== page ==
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Ok, that's a theorem. As it says in this question.

I just cannot understand how mathematics can prove such a thing; what does exactly this theorem say? How to prove it mathematically?


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You could read the proof of the 6 color theorem, which is immensely simpler, to get an idea of how one does such things. – Mariano Suárez-Alvarez Nov 9 '10 at 16:03
(Next, you could move to the 5 color theorem, which is a bit more elaborate. You can find these results using google quite easily) – Mariano Suárez-Alvarez Nov 9 '10 at 16:04
I will! Thanks! – Diego Nov 9 '10 at 16:21
Since the proof of the four colour theorem is not yet very human-readable, you may also consider reading the nice account in – Willie Wong Nov 9 '10 at 18:05
You might try this on-line tutorial about coloring problems in general as a way to see how theory about coloring graphs develops: – Joseph Malkevitch Nov 9 '10 at 18:18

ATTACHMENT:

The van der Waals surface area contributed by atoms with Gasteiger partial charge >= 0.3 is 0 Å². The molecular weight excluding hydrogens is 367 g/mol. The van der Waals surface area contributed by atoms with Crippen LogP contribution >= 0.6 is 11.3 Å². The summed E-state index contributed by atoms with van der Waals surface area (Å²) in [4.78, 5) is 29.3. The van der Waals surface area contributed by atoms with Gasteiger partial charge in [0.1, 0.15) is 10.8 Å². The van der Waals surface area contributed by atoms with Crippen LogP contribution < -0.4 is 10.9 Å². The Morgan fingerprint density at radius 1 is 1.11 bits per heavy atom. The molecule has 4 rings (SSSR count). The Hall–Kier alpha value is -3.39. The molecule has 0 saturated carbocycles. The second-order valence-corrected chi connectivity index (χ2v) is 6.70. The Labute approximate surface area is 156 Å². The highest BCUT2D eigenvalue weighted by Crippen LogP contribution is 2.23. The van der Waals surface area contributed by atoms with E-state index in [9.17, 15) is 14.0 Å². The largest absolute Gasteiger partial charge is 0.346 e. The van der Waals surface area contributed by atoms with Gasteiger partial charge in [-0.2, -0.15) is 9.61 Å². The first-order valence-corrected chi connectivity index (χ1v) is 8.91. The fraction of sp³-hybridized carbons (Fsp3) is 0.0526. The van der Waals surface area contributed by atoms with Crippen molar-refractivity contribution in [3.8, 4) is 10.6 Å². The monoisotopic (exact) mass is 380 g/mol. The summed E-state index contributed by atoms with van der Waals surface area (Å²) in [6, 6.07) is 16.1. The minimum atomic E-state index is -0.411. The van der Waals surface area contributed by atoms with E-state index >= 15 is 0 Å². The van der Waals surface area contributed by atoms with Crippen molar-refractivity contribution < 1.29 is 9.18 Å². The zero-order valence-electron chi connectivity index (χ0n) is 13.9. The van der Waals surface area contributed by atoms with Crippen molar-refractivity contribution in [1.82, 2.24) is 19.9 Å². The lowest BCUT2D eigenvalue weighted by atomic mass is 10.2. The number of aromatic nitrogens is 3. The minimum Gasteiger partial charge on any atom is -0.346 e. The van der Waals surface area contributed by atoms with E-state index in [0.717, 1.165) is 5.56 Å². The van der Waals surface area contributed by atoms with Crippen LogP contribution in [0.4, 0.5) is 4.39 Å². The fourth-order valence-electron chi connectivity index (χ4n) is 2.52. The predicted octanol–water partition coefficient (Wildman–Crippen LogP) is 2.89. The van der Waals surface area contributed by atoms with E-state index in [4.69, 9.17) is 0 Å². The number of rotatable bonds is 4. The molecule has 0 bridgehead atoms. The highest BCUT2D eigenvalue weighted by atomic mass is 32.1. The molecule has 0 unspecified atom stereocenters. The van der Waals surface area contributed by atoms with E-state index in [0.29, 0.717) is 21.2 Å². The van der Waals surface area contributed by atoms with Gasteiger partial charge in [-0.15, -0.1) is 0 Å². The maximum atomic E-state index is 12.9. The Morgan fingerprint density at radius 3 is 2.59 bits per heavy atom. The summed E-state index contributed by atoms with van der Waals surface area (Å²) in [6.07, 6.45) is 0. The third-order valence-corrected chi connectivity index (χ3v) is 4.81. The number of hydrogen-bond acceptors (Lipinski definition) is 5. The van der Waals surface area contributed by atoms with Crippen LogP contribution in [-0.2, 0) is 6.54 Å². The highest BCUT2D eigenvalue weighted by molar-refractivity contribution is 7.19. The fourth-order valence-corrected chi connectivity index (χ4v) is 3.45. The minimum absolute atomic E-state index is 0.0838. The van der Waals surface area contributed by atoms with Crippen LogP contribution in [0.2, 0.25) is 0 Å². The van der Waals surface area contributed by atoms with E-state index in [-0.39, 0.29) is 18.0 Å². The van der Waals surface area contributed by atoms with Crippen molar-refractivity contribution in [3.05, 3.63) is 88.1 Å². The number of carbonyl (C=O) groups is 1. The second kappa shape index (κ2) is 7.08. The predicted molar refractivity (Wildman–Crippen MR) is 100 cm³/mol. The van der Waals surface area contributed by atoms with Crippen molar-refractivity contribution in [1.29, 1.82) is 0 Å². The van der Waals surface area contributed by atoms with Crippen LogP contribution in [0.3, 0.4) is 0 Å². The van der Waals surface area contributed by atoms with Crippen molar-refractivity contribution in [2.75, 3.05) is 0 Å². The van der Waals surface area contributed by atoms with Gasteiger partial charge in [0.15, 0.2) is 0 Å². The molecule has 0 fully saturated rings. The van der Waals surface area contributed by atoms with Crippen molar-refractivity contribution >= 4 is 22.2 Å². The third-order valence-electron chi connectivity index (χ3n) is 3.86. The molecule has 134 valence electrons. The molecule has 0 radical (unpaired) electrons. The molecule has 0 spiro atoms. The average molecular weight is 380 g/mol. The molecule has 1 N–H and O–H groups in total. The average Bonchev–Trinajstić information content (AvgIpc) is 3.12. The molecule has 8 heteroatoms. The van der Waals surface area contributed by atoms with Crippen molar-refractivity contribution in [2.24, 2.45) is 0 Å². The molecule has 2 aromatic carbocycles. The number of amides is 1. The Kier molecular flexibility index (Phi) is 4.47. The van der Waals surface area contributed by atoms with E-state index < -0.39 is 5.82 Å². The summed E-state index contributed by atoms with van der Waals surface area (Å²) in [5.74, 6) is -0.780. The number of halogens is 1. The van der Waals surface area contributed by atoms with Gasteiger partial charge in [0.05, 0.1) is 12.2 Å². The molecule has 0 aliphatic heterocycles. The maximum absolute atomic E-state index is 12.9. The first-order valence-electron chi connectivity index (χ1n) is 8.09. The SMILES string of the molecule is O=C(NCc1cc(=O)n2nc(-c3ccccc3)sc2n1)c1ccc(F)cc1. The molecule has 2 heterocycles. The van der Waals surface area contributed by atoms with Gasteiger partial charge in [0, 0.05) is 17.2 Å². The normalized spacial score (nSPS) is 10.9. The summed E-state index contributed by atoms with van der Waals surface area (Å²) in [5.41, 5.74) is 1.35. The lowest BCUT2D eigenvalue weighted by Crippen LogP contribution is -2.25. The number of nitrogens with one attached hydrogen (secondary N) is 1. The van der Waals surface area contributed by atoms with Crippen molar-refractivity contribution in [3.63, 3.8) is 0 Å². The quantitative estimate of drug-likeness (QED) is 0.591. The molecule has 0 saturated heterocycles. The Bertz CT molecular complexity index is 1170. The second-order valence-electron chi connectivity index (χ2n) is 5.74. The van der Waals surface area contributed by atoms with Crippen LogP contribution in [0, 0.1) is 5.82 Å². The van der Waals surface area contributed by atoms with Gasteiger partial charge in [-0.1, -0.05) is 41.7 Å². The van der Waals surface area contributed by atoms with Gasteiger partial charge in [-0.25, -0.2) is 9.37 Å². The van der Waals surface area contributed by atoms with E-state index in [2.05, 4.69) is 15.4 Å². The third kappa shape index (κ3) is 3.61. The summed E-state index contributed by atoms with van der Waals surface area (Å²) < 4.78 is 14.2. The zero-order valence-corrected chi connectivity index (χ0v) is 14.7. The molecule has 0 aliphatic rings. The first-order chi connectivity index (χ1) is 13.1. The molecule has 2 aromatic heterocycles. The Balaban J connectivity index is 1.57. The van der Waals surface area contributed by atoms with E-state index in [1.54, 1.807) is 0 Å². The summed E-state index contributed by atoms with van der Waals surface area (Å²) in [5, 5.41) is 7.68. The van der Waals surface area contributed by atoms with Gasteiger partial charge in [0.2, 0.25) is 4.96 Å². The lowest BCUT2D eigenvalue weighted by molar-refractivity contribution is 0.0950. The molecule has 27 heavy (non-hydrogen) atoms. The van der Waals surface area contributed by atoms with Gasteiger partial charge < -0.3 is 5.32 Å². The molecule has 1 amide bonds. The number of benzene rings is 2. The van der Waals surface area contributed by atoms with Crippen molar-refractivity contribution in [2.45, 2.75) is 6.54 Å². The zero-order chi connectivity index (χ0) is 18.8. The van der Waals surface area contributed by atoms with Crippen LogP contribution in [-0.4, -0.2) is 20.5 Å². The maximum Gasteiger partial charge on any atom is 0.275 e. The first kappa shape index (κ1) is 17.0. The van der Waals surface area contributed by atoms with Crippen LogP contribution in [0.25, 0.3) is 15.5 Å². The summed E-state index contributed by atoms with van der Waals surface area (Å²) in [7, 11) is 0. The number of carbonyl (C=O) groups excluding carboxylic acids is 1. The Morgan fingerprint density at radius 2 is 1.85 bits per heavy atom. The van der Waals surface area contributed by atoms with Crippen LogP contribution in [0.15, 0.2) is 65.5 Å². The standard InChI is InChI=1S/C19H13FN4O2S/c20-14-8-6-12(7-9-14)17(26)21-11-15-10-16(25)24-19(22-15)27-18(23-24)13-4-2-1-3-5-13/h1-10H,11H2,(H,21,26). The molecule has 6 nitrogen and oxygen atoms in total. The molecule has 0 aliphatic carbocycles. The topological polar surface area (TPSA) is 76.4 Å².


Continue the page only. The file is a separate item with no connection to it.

up vote 6 down vote accepted

The first proof was due to Appel and Haken in 1977. However, as pointed out by Willie Wong, it is not really readable. Very roughly, it first uses a classification of almost 1500 "unavoidable configurations" of the triangulation of a plane. Next, using computers, it is shown that every of these configuration "leads" to a 4-coloration.

Appel and Haken published an algorithmic approach to this problem in K. Appel and W. Haken, Every Planar Map is Four-Colorable, American Mathematical Society 1989.

In 1997, another proof was published but still use the computer in a similar way. This was due to N. Robertson, D. Sanders, P.D. Seymour and R. Thomas.

To answer to your question How can math prove such a thing?, we see that computer plays a fundamental role in this particuliar problem. In fact, computer science plays a very fundamental part in today's research in finite structures. For instance, the Classification of the Finite Simple Groups is another very famous example. Computers were needed in several parts of the proof as they still are.

Now it does not reduce these results to "uninteresting" simply because computers are needed to prove them. To the contrary, the efforts needed for the conception and the implementation of such algorithms is in itself a very remarkable work.

In conclusion, mathematics can prove such things through algorithmic approaches and clever implementations in computers.

As a final remark, note also the following result due to Grötzsch, 1959:

Every planar graph not containing a triangle is 3-colorable.

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Let's not forget Gonthier's version! – Yuval Filmus May 19 '11 at 4:19

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